As a Texan, I know what the future of America looks like. A decade ago, Latinos were a close second to whites as customers in my shop, and I wouldn't be at all surprised if local stores today host Latinos as a majority. Mexican and South American culture have long embraced comics in a way North America has really only begun to. We just saw our presidential election decided by the Latin vote, and as our populations blend, now is the time to offer strong Hispanic heroes if we want our preferred brand of funny book to stand a chance against the sway of anime all-stars. As much as I enjoyed the Magnificent Seven in their day, entrenched history and the expectations of the icons seem to have frozen that lot in a numbing stasis that requires a Grant Morrison to pull them off as engaging entertainment.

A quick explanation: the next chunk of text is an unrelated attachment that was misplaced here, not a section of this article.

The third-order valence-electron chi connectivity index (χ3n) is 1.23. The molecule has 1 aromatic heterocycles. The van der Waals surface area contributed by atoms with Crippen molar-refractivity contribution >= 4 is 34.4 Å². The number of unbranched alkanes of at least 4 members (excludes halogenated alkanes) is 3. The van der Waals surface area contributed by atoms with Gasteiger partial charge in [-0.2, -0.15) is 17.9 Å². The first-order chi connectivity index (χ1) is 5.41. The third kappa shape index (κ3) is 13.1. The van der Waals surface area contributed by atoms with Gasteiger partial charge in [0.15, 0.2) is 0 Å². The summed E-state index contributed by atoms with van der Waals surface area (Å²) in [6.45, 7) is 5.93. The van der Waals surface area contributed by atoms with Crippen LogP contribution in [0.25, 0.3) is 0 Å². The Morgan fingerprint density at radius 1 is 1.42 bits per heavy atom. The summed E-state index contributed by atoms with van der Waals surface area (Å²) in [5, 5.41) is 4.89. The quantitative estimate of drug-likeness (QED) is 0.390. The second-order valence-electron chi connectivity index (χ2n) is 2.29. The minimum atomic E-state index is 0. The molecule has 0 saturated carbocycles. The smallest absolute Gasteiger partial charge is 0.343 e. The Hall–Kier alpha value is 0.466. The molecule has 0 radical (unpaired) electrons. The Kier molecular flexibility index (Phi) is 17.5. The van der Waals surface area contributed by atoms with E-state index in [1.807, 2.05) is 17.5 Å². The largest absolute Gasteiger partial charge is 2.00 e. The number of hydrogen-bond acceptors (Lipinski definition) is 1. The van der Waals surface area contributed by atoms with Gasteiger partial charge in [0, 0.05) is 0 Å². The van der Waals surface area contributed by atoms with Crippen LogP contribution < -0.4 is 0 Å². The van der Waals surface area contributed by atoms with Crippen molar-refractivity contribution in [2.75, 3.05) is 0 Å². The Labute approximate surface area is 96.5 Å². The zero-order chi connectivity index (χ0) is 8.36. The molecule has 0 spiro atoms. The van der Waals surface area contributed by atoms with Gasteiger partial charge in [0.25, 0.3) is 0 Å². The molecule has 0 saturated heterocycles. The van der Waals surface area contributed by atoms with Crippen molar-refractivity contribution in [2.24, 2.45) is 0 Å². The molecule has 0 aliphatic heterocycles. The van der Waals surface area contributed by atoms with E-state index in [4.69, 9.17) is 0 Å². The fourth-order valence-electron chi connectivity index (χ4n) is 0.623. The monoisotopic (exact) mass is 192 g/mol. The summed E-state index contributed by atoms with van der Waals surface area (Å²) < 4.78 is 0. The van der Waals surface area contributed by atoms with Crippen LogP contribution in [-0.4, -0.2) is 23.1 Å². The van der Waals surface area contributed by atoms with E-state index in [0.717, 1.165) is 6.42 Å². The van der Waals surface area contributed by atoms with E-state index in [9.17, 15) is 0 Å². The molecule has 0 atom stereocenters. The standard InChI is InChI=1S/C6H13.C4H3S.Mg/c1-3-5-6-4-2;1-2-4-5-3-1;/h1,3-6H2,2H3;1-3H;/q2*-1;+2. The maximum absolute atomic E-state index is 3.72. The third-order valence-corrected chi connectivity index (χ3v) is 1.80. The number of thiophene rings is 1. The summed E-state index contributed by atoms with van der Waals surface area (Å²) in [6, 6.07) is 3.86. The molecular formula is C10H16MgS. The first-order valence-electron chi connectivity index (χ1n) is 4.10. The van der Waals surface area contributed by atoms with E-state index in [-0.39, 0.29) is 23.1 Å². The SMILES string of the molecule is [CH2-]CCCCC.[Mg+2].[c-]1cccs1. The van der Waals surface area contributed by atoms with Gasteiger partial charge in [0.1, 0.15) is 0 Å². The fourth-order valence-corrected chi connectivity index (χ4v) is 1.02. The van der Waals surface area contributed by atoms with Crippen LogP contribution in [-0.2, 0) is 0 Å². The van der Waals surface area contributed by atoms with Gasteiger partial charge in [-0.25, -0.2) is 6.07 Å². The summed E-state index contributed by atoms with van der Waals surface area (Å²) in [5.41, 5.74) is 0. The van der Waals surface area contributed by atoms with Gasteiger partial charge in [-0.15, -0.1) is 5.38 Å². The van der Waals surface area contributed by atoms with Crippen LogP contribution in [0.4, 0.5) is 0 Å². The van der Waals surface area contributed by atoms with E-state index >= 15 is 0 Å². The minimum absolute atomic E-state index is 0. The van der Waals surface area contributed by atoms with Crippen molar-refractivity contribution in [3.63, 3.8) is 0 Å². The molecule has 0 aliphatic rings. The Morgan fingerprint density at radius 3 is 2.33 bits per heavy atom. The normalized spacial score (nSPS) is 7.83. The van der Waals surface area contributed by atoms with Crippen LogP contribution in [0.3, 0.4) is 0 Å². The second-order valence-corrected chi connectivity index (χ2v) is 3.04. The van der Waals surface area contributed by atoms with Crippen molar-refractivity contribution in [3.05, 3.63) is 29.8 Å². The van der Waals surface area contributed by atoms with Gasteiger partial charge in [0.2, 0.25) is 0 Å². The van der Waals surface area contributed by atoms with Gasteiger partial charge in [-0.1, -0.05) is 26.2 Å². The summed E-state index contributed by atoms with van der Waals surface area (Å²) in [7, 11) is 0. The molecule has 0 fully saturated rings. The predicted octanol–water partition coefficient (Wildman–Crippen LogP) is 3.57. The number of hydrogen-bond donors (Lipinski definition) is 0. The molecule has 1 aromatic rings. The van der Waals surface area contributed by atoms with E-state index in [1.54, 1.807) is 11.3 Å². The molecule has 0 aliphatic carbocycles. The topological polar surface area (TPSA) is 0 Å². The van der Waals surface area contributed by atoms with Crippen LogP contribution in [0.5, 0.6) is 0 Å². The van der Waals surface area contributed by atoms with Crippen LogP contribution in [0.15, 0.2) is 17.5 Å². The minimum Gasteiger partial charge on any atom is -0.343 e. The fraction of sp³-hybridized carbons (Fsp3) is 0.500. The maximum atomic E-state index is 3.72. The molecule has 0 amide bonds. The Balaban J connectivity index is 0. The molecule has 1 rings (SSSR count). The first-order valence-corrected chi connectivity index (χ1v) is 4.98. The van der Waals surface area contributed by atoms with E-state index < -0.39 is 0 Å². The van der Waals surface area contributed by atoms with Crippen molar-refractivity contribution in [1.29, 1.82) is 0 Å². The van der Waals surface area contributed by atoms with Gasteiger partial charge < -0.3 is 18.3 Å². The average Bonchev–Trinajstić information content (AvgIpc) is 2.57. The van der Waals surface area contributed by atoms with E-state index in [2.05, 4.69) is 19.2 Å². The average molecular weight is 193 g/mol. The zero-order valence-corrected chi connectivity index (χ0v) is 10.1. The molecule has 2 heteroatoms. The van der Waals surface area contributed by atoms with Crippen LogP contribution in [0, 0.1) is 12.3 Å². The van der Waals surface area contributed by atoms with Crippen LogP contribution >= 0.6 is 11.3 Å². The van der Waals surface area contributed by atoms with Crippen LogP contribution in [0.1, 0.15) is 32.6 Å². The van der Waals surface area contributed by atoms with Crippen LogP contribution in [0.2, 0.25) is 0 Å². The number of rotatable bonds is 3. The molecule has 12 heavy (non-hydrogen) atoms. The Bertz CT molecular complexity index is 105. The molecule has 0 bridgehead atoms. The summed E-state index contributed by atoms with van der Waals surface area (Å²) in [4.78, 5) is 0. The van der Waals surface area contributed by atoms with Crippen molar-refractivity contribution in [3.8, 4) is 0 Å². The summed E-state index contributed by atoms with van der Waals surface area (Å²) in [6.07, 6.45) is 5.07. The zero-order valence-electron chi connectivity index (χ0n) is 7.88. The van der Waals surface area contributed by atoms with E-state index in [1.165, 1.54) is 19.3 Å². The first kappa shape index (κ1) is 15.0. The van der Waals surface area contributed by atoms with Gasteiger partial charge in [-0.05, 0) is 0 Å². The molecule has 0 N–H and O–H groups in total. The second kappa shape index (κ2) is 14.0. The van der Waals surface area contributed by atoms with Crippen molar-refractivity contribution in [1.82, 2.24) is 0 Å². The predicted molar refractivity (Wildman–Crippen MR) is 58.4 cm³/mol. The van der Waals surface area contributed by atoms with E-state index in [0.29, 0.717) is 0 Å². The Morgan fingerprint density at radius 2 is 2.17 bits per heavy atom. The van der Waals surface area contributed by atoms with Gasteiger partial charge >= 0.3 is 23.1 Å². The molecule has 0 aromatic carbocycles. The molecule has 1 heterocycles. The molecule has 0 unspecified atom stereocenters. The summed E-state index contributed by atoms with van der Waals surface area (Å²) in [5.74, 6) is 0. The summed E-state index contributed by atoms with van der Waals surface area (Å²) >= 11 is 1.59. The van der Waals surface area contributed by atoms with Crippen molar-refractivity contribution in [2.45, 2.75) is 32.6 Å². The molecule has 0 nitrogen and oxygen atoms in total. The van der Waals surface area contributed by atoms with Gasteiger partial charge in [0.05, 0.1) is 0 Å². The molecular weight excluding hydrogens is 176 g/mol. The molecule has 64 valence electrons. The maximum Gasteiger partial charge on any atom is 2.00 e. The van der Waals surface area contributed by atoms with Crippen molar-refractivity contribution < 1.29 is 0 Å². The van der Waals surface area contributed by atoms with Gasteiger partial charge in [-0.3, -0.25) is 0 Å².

The newer new Justice League of America offers a good deal more story options and opportunities to surprise. Further, it is difficult to see a "Magnificent Seven" Justice League translating to live action in a way that isn't laughable. Characters like Simon Baz, Katana and a revitalized Vibe offer audiences the America to come, rather than a vision of bygone eras, and that diversity extends toward separating this lot from the very profitable and well regarded Avengers
. Viewers have already rejected a Ryan Reynolds Green Lantern when they already have Robert Downey Jr.'s Iron Man, and I can tell you from experience that Catwoman is more a role model to modern ladies than Wonder Woman. Marvel may have miraculously pulled off your father's Avengers, but how much of a chance does Warner Brothers have with a Grand Old Justice League as competition in a United States that is ever more soundly rejecting dreams of a Caucasian ruling class of godlings.